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Capital Region Corps of The Salvation Army has new officers. According to Maj. Patti Murray and Capt. Scott Murray will head the service that includes Augusta, Chelsea, Hallowell, Sidney, Waterville and Winslow.

Some of the carriage roads in Acadia National Park Service have been resurfaced of 13 miles of carriage roads in time for the Fourth of July holiday.13 miles have been done and there are still 8 miles to go. According to WABI the roads need attention ever 10 to 15 years because of the weather.

From the Associated Press:

Both Republicans and Democrats are finding something to cheer in the $7.1 billion, two-year budget that ended a three-day state government shutdown in Maine. Republican Gov. Paul LePage won a victory with removal of a 1.5 percent increase in the state lodging tax. Democrats were pleased that money was added to the Head Start and Clean Election programs.

Maine Secretary of State Matthew Dunlap said he won't comply with a request by President Donald Trump's commission investigating voter fraud. The Presidential Advisory Commission on Election Integrity asked states last week to submit information including voter names, birthdates, the last four digits of Social Security numbers and voter history, as long as it isn't prohibited by state law. Dunlap said Monday that the commission intends to make the information public but that Maine's Central Voter Registration system is confidential by law. He also said Maine law also doesn't allow access to information like Social Security numbers, full birth date, voter participation history or party affiliation.

Maine soft-shell clam diggers are hopeful for a stronger summer this year as the historic industry struggles with a multi-year decline in harvest. Maine's the soft-shell clam capital of the country, and the clams are harvested from coastal mud. Clammers harvested less than 1.5 million pounds of clam meat last year, the lowest total in a quarter century.

Maine liquor regulators see a correlation between the popularity of so-called nip-sized alcohol bottles and an increase in drunken driving arrests. Maine saw a steady decline in convictions for operating under the influence from 2006 through 2014, when annual drunken driving convictions plunged 38 percent. But they've begun climbing again, growing 8 percent to 3,735 from 2015 to 2016.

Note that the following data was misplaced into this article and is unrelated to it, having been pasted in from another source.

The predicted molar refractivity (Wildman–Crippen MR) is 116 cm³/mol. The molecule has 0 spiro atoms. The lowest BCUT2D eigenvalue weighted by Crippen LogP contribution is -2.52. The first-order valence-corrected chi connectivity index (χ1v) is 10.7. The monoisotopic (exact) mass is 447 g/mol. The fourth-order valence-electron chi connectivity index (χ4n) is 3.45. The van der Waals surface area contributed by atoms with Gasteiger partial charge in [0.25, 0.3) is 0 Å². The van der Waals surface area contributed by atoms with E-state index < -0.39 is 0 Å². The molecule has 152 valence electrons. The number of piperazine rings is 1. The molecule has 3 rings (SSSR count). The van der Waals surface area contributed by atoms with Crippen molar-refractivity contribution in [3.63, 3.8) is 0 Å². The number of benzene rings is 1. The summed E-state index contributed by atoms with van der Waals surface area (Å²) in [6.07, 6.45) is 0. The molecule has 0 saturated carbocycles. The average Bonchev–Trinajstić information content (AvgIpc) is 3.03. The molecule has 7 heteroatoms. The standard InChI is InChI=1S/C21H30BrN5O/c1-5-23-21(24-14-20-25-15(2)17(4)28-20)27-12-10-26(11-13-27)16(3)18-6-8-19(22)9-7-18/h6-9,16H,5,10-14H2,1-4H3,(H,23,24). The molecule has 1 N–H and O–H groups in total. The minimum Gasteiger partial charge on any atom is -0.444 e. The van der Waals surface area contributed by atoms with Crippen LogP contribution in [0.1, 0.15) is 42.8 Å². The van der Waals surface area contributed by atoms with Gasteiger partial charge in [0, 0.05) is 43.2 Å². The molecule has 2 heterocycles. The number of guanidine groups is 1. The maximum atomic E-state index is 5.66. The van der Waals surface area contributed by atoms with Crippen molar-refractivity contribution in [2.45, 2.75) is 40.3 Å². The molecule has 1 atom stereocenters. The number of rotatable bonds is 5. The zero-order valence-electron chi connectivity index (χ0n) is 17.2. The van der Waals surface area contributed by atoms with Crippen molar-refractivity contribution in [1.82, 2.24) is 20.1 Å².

A group of Maine brewers is fighting President Donald Trump's plan to change clean water regulation. The Portland Press Herald reports Rising Tide Brewing Co., Baxter Brewing Co., Allagash Brewing Co. and Maine Beer Co. signed a letter to the Environmental Protection Agency and the U.S. Army Corps of Engineers disagreeing with changes to the Clean Water Rule. President Trump's changes would limit regulatory powers to navigable bodies of water which brewers say would hurt protections.

Maine is testing more homes for lead, following a federal recommendation that aims to stop lead exposure before children become sick. State toxicologist Andrew Smith told the Kennebec Journal that a new standard for lead levels means the state is intervening in more cases, performing home inspections to determine the source of the lead.

A construction project involving sewer systems and pedestrian crossings is going to tie up traffic in Portland, Maine, this summer. The Portland Press Herald reports the construction starts Wednesday. For two months starting in August, State Street will be closed off, making a significant impact on the average of more than 12,500 vehicles daily. The street funnels drivers getting off Interstate 295 to South Portland and Cape Elizabeth.

Americans have celebrated the United States' 241st birthday with hot dogs, small-town parades and flashy fireworks displays for massive crowds. Thousands upon thousands of fireworks turned the night skies over New York, Philadelphia and other cities into festivals of color during dazzling displays Tuesday. For President Donald Trump's first Independence Day in office he and the first lady hosted a White House picnic for military families.

The Japanese government says it is taking every measure to ensure people's safety a day after North Korea test-launched an intercontinental ballistic missile. The missile fell into the sea between the Korean Peninsula and Japan and North Korea said later its first ICBM test was successful. Japan's chief government spokesman also says Japan is requesting an emergency meeting with China, along with the U.S. and South Korea.

The Trump administration now faces the challenge of how to respond to North Korea's latest provocation. The United States has concluded that North Korea's latest missile launch was indeed an intercontinental ballistic missile, the kind capable of reaching the U.S. Secretary of State Rex Tillerson called it a "new escalation of the threat" to the U.S. The United Nations Security Council is to hold an emergency session on Wednesday afternoon.

An Iraqi commander says he believes some 300 Islamic State fighters remain in the small patch of territory still controlled by the group in Mosul's Old City. Lt. Gen. Sami al-Aridi of Iraq's special forces said Wednesday that the militants are confined to a 500 square meter (600 sq. yard) area.

In Syria, a 1,300-year-old wall breached by U.S.-backed opposition forces fighting to capture the Islamic State-held city of Raqqa is a symbol of a golden era. Raqqa's Old City wall stands as a testament to the glorious age of Islamic civilization, when the now long-destroyed town on the banks of the Euphrates River was home to the famed caliph Harun al-Rashid.

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